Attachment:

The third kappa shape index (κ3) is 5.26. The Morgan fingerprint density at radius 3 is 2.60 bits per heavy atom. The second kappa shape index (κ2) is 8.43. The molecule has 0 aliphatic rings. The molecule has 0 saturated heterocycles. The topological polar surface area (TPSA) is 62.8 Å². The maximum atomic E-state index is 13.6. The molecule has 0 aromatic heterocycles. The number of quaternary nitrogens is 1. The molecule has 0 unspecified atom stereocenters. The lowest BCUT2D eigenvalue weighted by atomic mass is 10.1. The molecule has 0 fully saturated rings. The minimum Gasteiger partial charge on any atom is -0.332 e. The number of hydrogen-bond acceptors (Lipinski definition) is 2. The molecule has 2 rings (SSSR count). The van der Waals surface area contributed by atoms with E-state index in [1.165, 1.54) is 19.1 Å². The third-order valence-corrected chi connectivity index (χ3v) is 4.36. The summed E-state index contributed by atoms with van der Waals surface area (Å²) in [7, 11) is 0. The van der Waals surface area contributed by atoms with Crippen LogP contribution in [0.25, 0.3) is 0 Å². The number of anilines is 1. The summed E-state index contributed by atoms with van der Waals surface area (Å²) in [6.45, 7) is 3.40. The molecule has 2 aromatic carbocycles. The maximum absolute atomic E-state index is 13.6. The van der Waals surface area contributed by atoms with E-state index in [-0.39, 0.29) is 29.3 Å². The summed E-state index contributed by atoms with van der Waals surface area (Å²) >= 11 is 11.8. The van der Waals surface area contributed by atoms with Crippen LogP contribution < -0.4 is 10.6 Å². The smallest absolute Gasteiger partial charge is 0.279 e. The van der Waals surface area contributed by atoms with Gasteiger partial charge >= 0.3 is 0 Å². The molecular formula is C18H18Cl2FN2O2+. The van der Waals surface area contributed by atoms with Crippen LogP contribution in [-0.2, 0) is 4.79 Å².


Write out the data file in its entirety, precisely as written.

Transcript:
The third kappa shape index (κ3) is 5.26. The Morgan fingerprint density at radius 3 is 2.60 bits per heavy atom. The second kappa shape index (κ2) is 8.43. The molecule has 0 aliphatic rings. The molecule has 0 saturated heterocycles. The topological polar surface area (TPSA) is 62.8 Å². The maximum atomic E-state index is 13.6. The molecule has 0 aromatic heterocycles. The number of quaternary nitrogens is 1. The molecule has 0 unspecified atom stereocenters. The lowest BCUT2D eigenvalue weighted by atomic mass is 10.1. The molecule has 0 fully saturated rings. The minimum Gasteiger partial charge on any atom is -0.332 e. The number of hydrogen-bond acceptors (Lipinski definition) is 2. The molecule has 2 rings (SSSR count). The van der Waals surface area contributed by atoms with E-state index in [1.165, 1.54) is 19.1 Å². The third-order valence-corrected chi connectivity index (χ3v) is 4.36. The summed E-state index contributed by atoms with van der Waals surface area (Å²) in [7, 11) is 0. The van der Waals surface area contributed by atoms with Crippen LogP contribution in [0.25, 0.3) is 0 Å². The number of anilines is 1. The summed E-state index contributed by atoms with van der Waals surface area (Å²) in [6.45, 7) is 3.40. The molecule has 2 aromatic carbocycles. The maximum absolute atomic E-state index is 13.6. The van der Waals surface area contributed by atoms with E-state index in [-0.39, 0.29) is 29.3 Å². The summed E-state index contributed by atoms with van der Waals surface area (Å²) >= 11 is 11.8. The van der Waals surface area contributed by atoms with Crippen LogP contribution < -0.4 is 10.6 Å². The smallest absolute Gasteiger partial charge is 0.279 e. The van der Waals surface area contributed by atoms with Gasteiger partial charge >= 0.3 is 0 Å². The molecular formula is C18H18Cl2FN2O2+. The van der Waals surface area contributed by atoms with Crippen LogP contribution in [-0.2, 0) is 4.79 Å².